The Hunt for High Dividends

The Singapore Exchange Limited (SGX: S68) recently revamped its website. One interesting new feature is an in-built screening tool for investors to find companies that fit their criteria. I spent some time playing with it, and decided to search for companies with the highest dividend yield in Singapore, and see what the screener would (pun alert ahead) yield.

What did I search for?

I set only a few criteria looking for profitable companies with high dividend yield. This is the four main factors I entered.

1)      Company is profitable

2)      Dividend yield is more than 5.5%

3)      Market capitalisation of the company must be above S$1.0 billion

4)      Not a REIT or a business trust

Let me just state that it was purely a fun exercise to test out SGX’s new screening software. I wanted to only include companies rather than trusts as most trusts would have high dividend yield and the result might end up skewed towards such entities. I also looked for larger and profitable companies in hope to find a company which is more likely to be able to sustain its high dividends. I found three companies that suited my screen.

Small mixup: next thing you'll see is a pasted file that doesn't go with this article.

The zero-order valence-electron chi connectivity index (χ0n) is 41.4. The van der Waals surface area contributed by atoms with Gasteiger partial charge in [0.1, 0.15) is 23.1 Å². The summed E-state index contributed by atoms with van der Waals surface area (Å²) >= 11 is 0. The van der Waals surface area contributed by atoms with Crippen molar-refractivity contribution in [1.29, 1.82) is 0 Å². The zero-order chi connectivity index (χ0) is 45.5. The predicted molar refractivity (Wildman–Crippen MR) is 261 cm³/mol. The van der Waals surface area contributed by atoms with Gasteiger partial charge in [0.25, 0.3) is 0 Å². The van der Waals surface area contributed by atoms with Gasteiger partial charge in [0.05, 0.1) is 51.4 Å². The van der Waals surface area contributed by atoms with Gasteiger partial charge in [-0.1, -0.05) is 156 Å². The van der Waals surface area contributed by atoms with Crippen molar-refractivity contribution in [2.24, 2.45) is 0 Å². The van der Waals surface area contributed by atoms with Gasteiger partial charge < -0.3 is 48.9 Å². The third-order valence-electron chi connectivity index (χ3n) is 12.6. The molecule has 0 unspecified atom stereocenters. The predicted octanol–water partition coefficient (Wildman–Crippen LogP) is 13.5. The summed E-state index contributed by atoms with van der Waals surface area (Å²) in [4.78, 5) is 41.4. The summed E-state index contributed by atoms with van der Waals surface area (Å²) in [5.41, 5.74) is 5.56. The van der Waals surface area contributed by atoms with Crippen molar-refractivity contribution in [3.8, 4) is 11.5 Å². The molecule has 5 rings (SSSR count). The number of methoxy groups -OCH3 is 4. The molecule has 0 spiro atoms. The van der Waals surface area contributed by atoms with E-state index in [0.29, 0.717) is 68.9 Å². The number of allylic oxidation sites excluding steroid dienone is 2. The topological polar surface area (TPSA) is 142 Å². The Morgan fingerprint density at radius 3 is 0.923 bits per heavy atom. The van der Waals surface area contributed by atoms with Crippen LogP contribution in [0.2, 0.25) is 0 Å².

M1 Limited

M1 Ltd (SGX: B2F) was one of the companies that passed the screen. SGX website states that M1 Ltd currently has a dividend yield of 5.92%. However, M1 Ltd has only distributed one interim dividend of 7 Singapore cent per share this year. Even if we annualized that, it would only give us a dividend yield of 3.9%, similar to data provided by Bloomberg.

Singapore Press Holdings Limited

The SGX screening software indicated that Singapore Press Holdings Limited (SGX: T39) has a dividend yield of 9.17%. Again, checking back to the dividend records of Singapore Press Holdings, the company only provided a dividend yield of 3.59% for the last 12 months. So two searches, two errors from the SGX screener.

Foolish Takeaway

One thing we can take away from this exercise is that the use of a screening software should only be the starting point for us to know which companies to analyse further. We should always double check the result we are getting from the screening software. As you see from the above example, even software can make mistakes.

For those of you who noticed, I mentioned 3 companies earlier on in the article, but I’ve only covered 2. Two companies that were mistakes made by the stock screener. The third company was not a mistake, and I will be covering that in the second part of this article. Stay tuned!

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The information provided is for general information purposes only and is not intended to be personalised investment or financial advice. Motley Fool Singapore contributor Stanley Lim does not own any companies mentioned